However, leaving that aside, in process terms—I am not talking about content, and it is absolutely not the fault of the Minister and her colleagues on the Front Bench—this is the worst Bill I have come across in my fields in 25 years. That is because we have not had pre-legislative scrutiny or proper legislative scrutiny and, because the consultation exercises which should have been completed before the Bill started will not be completed until after the Bill has finished, we will not get post-legislative scrutiny. What does it mean to talk about this House of Lords being a place of scrutiny when we cannot scrutinise because so much of what we need to know will not only not be in primary legislation, but will also not be in statutory instruments which we will see draft copies of before the Bill is complete? Why is that? They are dependent on consultation exercises, which were only started in some cases half way through not the proceedings down the other end but the proceedings in this House. This is disgraceful. It is a shabby way to treat Parliament and all those affected by the Bill—and hundreds of thousands of council tenants will be affected by it, as well as many people who will seek to buy starter homes, and they still do not know the small print of how it will be. It is a shabby way to treat the public.
It is fairly obvious that the Bill was introduced a year too early. It should have been pulled fairly early by the current equivalent of LegCo. Ministers should have been sent away and told to come back to both Houses when the Bill’s policy intent was clear, so that stuff that is of major policy import, not matters of detail, is not carried by SIs—which we are told we cannot amend but only discuss; we might just as well go home and not bother for that purpose—instead of being in the Bill, where we can amend it, dispute and argue with the House of Commons and, ultimately, of course, accept that it has the final say. That has been denied to us.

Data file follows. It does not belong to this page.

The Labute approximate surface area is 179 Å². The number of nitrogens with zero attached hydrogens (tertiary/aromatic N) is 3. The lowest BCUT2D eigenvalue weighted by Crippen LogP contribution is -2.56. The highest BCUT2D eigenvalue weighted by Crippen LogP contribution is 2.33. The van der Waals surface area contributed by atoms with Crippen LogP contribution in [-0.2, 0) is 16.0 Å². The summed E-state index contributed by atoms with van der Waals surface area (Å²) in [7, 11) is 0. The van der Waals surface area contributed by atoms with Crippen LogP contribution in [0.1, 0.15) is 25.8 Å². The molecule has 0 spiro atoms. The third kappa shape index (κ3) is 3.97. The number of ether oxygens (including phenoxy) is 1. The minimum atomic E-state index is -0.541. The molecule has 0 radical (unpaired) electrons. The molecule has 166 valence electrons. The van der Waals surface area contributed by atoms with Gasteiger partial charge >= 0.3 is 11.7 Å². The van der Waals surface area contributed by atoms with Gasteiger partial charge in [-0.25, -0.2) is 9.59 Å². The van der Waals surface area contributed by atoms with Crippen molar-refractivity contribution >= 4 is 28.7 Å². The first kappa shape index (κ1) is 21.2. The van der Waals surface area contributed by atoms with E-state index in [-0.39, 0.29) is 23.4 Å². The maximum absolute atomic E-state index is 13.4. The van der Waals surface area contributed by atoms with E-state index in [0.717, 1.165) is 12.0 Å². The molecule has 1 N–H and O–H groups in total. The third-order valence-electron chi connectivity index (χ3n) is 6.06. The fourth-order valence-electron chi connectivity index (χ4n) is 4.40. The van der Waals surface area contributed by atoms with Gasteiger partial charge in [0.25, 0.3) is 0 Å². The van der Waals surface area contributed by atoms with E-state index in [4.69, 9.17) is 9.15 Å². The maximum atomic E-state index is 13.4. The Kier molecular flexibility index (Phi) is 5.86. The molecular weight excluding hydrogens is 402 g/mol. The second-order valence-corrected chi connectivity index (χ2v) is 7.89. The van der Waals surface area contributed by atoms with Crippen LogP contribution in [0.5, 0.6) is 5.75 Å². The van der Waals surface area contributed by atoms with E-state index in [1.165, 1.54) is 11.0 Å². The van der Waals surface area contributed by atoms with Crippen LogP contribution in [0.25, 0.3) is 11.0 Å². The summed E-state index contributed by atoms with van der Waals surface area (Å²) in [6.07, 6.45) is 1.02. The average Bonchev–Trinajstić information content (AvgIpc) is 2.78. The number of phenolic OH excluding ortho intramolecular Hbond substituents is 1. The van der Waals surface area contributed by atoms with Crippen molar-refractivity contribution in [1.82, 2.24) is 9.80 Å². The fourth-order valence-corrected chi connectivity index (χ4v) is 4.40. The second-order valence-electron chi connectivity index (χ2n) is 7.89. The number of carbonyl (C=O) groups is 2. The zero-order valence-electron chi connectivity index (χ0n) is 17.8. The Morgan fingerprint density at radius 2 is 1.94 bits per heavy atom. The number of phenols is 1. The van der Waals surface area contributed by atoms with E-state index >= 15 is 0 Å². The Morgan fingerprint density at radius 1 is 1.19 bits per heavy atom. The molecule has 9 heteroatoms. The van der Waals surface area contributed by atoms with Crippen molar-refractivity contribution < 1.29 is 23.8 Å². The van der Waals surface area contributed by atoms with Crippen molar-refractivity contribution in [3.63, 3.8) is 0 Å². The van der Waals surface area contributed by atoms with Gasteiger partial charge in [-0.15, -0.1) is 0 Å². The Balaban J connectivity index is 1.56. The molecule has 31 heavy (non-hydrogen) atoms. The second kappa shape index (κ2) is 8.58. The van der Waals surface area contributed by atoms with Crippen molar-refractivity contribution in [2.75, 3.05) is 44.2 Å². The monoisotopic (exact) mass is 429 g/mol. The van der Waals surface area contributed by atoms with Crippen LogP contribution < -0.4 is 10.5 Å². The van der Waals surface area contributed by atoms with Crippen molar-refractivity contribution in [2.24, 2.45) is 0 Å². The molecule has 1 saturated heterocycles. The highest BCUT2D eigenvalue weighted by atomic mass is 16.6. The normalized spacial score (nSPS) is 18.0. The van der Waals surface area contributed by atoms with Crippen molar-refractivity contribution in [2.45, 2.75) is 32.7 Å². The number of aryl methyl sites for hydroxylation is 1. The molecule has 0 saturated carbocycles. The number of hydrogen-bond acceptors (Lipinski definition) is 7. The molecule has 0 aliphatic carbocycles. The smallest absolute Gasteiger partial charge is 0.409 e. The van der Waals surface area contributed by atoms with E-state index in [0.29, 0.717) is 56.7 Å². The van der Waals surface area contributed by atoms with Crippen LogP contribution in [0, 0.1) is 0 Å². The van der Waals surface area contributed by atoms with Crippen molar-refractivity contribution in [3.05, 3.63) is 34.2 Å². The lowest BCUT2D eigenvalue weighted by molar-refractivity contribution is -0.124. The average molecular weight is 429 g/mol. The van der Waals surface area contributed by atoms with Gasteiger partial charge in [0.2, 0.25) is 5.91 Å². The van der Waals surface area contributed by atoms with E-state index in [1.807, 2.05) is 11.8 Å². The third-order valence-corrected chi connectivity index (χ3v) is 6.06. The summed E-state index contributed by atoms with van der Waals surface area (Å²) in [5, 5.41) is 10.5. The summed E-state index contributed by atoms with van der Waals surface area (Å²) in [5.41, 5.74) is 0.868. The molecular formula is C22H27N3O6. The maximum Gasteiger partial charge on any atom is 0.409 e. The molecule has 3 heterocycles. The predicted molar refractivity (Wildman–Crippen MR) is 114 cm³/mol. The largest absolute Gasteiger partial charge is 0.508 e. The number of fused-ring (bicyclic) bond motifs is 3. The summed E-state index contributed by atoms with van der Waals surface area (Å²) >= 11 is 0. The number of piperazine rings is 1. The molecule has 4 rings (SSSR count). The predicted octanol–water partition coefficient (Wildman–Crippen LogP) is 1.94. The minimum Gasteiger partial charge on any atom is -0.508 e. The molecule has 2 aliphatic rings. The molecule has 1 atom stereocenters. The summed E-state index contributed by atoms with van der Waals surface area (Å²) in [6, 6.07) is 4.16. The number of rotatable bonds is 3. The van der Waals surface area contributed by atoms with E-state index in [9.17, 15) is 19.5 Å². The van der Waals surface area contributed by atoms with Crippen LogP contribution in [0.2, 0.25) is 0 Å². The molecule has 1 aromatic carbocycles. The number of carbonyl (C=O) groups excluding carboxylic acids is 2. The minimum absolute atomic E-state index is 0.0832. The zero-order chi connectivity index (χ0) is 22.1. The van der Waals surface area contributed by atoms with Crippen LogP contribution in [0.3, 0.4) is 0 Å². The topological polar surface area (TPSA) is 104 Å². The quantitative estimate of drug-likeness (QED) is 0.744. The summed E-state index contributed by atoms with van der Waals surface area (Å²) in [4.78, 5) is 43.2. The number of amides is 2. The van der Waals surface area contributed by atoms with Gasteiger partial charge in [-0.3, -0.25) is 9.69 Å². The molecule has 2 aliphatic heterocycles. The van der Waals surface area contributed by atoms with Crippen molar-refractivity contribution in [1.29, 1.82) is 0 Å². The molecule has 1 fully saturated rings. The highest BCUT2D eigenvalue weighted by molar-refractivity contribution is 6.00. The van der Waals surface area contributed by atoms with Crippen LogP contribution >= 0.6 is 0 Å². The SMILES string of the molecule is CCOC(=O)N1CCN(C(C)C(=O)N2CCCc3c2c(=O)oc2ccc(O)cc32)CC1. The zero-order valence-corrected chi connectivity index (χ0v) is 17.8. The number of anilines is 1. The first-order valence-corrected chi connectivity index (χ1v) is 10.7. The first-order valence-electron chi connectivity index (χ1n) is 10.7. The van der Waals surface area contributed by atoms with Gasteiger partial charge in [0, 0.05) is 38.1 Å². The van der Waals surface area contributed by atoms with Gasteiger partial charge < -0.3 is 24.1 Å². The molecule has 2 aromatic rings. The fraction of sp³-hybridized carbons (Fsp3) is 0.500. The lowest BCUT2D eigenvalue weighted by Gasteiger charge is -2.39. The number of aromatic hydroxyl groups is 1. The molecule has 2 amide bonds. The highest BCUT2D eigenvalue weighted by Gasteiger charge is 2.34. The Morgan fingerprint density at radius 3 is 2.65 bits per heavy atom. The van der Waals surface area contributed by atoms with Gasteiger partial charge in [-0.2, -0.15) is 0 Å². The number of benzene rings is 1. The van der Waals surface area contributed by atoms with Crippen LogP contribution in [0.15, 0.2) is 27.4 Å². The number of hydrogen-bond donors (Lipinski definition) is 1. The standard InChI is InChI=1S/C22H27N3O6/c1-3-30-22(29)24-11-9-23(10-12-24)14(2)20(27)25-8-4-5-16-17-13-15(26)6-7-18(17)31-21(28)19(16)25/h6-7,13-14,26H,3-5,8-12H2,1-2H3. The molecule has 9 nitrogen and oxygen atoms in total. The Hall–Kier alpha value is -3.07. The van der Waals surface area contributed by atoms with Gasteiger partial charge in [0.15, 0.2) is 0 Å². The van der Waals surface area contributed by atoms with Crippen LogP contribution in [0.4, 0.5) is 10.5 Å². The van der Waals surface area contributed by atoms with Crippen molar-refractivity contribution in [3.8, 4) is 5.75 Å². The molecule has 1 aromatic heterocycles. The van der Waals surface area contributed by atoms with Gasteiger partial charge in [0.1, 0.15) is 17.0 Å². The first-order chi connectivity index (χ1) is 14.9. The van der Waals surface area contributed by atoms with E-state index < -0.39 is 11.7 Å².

We are moving on to Third Reading, and I cannot recall being so unhappy about the handling of the process of a Bill, and, as I said, I have been involved with quite a number of Bills. I am not talking about the Minister, who has been as accommodating, helpful and generous with her time as possible. We have failed to scrutinise the Bill. We have allowed ourselves to be committed to a process which we should have rejected as inadequate, because the Bill was not ready for parliamentary scrutiny. We have all allowed ourselves to collude in that failure of scrutiny, and I have to say that I am ashamed of it.
My Lords, we end Report as we began, discussing the principle of many of the policies within the Bill. The evening is drawing on—it is now quarter to 11—so noble Lords will forgive me if I do not restate all the arguments for all the policies.
However, I will say this. Later this week, we will pass to the other place a Bill which contains a number of distinct manifesto policies and which implements a number of measures set out in the Government’s Budget or productivity plan. The Government’s intention is quite clear. We all agree that this country, and in particular our young people, need more homes to be built. That is a key theme for this Government, and changes to the planning system and building new homes take time.
I understand the concerns raised by noble Lords, particularly the noble Baroness, Lady Hollis, about the availability of detail on some of the policies in the Bill, but this set of amendments would place delay upon delay on the building of new homes. This is extra time that we simply do not have. It would mean a delay to the sale of high-value assets, meaning delays to building two more affordable homes in London for every one expected to be sold, and a delay to the commencement of starter homes, meaning fewer built for young families looking for somewhere to call their own.
I have heard the arguments raised time and again—that noble Lords feel that the detail of our policies should be available for scrutiny before work is done to legislate for them—and I understand the points that have been made. I am very keen to see consensus where possible and to continue to engage with noble Lords across the House as we go forward in developing regulations after the Bill has completed its passage. That is why I have made a number of changes to enhance the role of Parliament in scrutinising our plans. Several regulations will now not come into force without the detail being agreed by both Houses. I believe that this is a good compromise, and it is the result of noble Lords’ passionate arguments and skill in refining the Bill to the point at which we are today.